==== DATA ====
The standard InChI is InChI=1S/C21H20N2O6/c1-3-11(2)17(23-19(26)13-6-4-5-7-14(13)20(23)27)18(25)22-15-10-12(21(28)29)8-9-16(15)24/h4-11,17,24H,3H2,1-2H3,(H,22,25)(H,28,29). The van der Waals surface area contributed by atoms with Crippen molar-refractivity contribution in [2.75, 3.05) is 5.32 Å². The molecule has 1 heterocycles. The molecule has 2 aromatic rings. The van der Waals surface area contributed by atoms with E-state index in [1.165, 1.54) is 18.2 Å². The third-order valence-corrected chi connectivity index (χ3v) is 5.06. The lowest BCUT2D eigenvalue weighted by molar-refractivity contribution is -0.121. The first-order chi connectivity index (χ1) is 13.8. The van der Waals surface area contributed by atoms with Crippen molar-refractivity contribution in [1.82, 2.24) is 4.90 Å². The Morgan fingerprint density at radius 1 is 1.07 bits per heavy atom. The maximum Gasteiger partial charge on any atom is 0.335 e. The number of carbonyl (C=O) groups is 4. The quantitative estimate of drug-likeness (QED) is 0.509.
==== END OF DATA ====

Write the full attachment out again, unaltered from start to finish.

The standard InChI is InChI=1S/C21H20N2O6/c1-3-11(2)17(23-19(26)13-6-4-5-7-14(13)20(23)27)18(25)22-15-10-12(21(28)29)8-9-16(15)24/h4-11,17,24H,3H2,1-2H3,(H,22,25)(H,28,29). The van der Waals surface area contributed by atoms with Crippen molar-refractivity contribution in [2.75, 3.05) is 5.32 Å². The molecule has 1 heterocycles. The molecule has 2 aromatic rings. The van der Waals surface area contributed by atoms with E-state index in [1.165, 1.54) is 18.2 Å². The third-order valence-corrected chi connectivity index (χ3v) is 5.06. The lowest BCUT2D eigenvalue weighted by molar-refractivity contribution is -0.121. The first-order chi connectivity index (χ1) is 13.8. The van der Waals surface area contributed by atoms with Crippen molar-refractivity contribution in [1.82, 2.24) is 4.90 Å². The Morgan fingerprint density at radius 1 is 1.07 bits per heavy atom. The maximum Gasteiger partial charge on any atom is 0.335 e. The number of carbonyl (C=O) groups is 4. The quantitative estimate of drug-likeness (QED) is 0.509.